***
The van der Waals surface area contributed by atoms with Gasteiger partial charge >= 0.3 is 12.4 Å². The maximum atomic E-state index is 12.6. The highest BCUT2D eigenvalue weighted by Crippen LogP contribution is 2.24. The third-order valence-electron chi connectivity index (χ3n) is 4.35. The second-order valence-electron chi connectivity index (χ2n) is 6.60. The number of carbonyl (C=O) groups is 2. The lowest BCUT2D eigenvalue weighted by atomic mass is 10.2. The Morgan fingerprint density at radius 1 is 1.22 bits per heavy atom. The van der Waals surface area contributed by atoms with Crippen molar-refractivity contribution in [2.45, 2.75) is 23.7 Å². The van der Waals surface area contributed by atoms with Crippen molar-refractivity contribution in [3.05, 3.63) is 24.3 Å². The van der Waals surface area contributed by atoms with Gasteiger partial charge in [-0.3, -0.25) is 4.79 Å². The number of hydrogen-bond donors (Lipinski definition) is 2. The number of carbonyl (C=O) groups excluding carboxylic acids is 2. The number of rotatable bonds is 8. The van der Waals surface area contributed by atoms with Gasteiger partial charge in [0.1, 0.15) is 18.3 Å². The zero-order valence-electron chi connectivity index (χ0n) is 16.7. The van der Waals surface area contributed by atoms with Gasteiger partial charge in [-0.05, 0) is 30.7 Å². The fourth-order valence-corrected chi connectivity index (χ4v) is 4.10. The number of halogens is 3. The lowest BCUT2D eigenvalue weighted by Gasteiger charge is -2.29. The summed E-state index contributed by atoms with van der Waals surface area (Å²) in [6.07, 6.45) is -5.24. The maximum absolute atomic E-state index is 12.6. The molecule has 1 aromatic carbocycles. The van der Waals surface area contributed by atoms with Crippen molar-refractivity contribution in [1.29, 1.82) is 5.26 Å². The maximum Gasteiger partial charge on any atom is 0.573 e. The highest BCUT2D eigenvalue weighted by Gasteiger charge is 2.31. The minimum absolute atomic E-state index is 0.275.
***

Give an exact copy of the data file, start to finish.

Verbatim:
The van der Waals surface area contributed by atoms with Gasteiger partial charge >= 0.3 is 12.4 Å². The maximum atomic E-state index is 12.6. The highest BCUT2D eigenvalue weighted by Crippen LogP contribution is 2.24. The third-order valence-electron chi connectivity index (χ3n) is 4.35. The second-order valence-electron chi connectivity index (χ2n) is 6.60. The number of carbonyl (C=O) groups is 2. The lowest BCUT2D eigenvalue weighted by atomic mass is 10.2. The Morgan fingerprint density at radius 1 is 1.22 bits per heavy atom. The van der Waals surface area contributed by atoms with Crippen molar-refractivity contribution in [2.45, 2.75) is 23.7 Å². The van der Waals surface area contributed by atoms with Crippen molar-refractivity contribution in [3.05, 3.63) is 24.3 Å². The van der Waals surface area contributed by atoms with Gasteiger partial charge in [-0.3, -0.25) is 4.79 Å². The number of hydrogen-bond donors (Lipinski definition) is 2. The number of carbonyl (C=O) groups excluding carboxylic acids is 2. The number of rotatable bonds is 8. The van der Waals surface area contributed by atoms with Gasteiger partial charge in [0.1, 0.15) is 18.3 Å². The zero-order valence-electron chi connectivity index (χ0n) is 16.7. The van der Waals surface area contributed by atoms with Gasteiger partial charge in [-0.05, 0) is 30.7 Å². The fourth-order valence-corrected chi connectivity index (χ4v) is 4.10. The number of halogens is 3. The lowest BCUT2D eigenvalue weighted by Gasteiger charge is -2.29. The summed E-state index contributed by atoms with van der Waals surface area (Å²) in [6.07, 6.45) is -5.24. The maximum absolute atomic E-state index is 12.6. The molecule has 1 aromatic carbocycles. The van der Waals surface area contributed by atoms with Crippen molar-refractivity contribution in [1.29, 1.82) is 5.26 Å². The maximum Gasteiger partial charge on any atom is 0.573 e. The highest BCUT2D eigenvalue weighted by Gasteiger charge is 2.31. The minimum absolute atomic E-state index is 0.275.